FOR IMMEDIATE RELEASE: Contact: Lynn Fredriksson at 202/544-0200
Wednesday, August 2, 2006 or Corinna Gilfillan at 202/721-5634
or Sarah Wykes at +44/7703/108449
(Washington, DC) -- Upon Thursday’s confirmation of a new U.S. ambassador to the West African oil exporting nation of Equatorial Guinea (EG) – the first in 11 years – U.S. policy must begin holding that country’s repressive government accountable for wholesale misappropriation of its oil wealth and lack of respect for human rights. The new embassy is being restarted as the EG exports 420,000 barrels of oil per day, mainly to the U.S. U.S. assistance – including new U.S. military aid budgeted for FY2007 – should be conditional on demonstrable progress on transparency and good governance.
EG’s dismal human rights record is well documented. In April, U.S. Secretary of State Condoleezza Rice called President Teodoro Obiang “a good friend” of the U.S., yet State Department reports have detailed how security forces under the direction of the President’s brother have tortured detainees, sometimes to death.
Amnesty International USA Advocacy Director for Africa Lynn Fredriksson said, “The appointment of Ambassador Johnson is a step in the right direction. But a new ambassador will only make a difference if U.S. policy is now built on concrete benchmarks for improving human rights conditions.”
EG is also mired in allegations of serious mismanagement of its oil revenues. With the second highest per capita income in the world ($50,200), the country ranks at the bottom of the UN Human Development Index—with 56% of its population unable to access potable water.
Global Witness U.S. Head of Office Corinna Gilfillan said, “Equatorial Guinea is the dictatorship that no one talks about. The government earns over $2.7 billion from oil annually, but the majority of its citizens live on less than $1 a day. The U.S. government and the U.S. oil companies that are the major investors should be advocating transparency and accountability but, up to now, they have done almost nothing.”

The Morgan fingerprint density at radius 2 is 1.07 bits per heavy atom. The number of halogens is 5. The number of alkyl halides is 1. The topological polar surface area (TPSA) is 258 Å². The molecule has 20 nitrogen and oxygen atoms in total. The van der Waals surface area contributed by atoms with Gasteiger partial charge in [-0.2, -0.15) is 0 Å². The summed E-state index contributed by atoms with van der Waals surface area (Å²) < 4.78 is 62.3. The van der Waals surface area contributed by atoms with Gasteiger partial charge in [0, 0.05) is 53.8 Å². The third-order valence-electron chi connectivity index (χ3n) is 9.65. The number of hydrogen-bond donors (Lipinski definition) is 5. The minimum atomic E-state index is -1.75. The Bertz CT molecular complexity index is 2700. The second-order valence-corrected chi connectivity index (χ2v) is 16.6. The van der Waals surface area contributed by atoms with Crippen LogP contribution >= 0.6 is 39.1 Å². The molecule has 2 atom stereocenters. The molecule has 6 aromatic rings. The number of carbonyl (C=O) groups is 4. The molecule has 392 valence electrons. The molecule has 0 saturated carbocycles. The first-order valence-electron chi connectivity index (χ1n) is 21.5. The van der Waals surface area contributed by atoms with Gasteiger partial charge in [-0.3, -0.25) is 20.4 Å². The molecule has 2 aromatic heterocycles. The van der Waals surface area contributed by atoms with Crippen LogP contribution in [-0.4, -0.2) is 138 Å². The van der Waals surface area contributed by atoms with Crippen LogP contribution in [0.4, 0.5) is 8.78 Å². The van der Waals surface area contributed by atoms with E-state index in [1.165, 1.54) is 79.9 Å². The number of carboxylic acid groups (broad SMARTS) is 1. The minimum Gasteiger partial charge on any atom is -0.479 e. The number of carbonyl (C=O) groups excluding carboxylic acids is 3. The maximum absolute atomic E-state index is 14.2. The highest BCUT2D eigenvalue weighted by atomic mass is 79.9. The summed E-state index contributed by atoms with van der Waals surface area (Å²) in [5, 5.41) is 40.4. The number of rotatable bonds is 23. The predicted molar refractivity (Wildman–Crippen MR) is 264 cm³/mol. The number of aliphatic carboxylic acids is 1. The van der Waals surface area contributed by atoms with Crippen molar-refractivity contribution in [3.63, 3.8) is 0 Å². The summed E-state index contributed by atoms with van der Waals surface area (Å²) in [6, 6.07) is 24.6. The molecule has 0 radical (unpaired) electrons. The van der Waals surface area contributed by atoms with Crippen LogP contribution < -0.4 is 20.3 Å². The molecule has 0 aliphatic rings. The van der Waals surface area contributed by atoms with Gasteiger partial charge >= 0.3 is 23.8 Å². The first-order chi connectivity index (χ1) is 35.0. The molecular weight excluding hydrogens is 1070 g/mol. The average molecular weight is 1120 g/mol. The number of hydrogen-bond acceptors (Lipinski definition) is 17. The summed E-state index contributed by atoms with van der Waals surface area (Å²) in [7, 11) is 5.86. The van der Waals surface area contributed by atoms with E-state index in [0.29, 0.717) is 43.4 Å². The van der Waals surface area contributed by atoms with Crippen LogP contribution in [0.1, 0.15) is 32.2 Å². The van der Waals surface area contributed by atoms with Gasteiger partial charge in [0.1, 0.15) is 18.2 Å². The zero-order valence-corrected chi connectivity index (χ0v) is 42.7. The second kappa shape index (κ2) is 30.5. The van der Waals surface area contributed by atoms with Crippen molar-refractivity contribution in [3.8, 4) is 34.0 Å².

Since a 2004 U.S. Senate investigation on corruption revealed over $700 million of EG government money in Riggs Bank accounts, little has changed to combat corruption. U.S. companies still refuse to disclose the amounts they pay to the government and were reported to sign new confidentiality clauses with the EG government in June. The government still holds offshore treasury accounts worth $718 million, according to the International Monetary Fund.
Global Witness and Amnesty International USA believe that the U.S. should base its EG policy on a series of clear benchmarks for progress on democratization, human rights, and fiscal transparency. The EG government should:
1. publicly commit to implementing the recommendations of the 2005 IMF Fiscal Report on Standards and Codes and draw up a plan to implement an overall transparent revenue management system.
2. immediately commit to disclosing all revenues received from oil and gas companies and submit to independent audits of payments and receipts.
3. make the registration process for independent non-governmental organizations operating in EG easier, and allow organizations to operate without harassment.
4. As a first step to improving its human rights record, the government should allow the reinstatement of a Special Rapporteur from the UN Office of the High Commissioner for Human Rights with a mandate to monitor human rights conditions.
Press Release / Aug. 3, 2006